‘Baltic Plan’ gives hope to seabirds but fails to end overfishing

Baltic sea fishing. Photo: Flickr/Maciej Lewandowski
The just-agreed on Baltic Plan includes badly needed measures to stop the incidental bycatch of seabirds but fails to end overfishing. Photo: Flickr/Maciej Lewandowski

The good news: On 15 March, the European Parliament, the Council and the European Commission finalised the negotiations on the multiannual plan for the management of the Baltic Sea cod, sprat and herring stocks – the so-called “Baltic Plan”. It is the first plan under the European Commission’s Common Fisheries Policy (CFP) which aims to ensure that fishing are environmentally, economically and socially sustainable.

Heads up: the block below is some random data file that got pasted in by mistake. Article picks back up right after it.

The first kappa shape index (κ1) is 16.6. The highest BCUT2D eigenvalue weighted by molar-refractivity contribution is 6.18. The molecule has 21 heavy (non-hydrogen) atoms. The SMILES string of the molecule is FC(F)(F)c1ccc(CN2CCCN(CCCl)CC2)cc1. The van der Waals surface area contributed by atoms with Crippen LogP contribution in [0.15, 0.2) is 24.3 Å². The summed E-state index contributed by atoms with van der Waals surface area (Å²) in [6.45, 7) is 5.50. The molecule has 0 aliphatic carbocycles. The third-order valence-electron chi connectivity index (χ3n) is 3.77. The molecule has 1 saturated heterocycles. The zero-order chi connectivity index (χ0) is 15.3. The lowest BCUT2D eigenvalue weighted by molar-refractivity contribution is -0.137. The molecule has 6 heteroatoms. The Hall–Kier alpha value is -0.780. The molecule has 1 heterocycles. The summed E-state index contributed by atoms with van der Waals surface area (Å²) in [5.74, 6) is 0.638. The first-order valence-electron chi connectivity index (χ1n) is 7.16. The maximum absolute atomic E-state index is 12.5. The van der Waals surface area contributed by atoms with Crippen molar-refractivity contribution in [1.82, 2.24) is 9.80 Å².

The European Parliament managed to include measures to minimise the impacts of fishing on the marine environment, including reducing the accidental catching of seabirds, dolphins, and sea turtles, in the final agreement. These specific and important measures had not been included in the original proposal by the European Commission. The Baltic Sea is a well-known hotspot for bycatch of seabirds with about 76.000 seabirds (mainly marine diving ducks) drowning in fishing nets every year.

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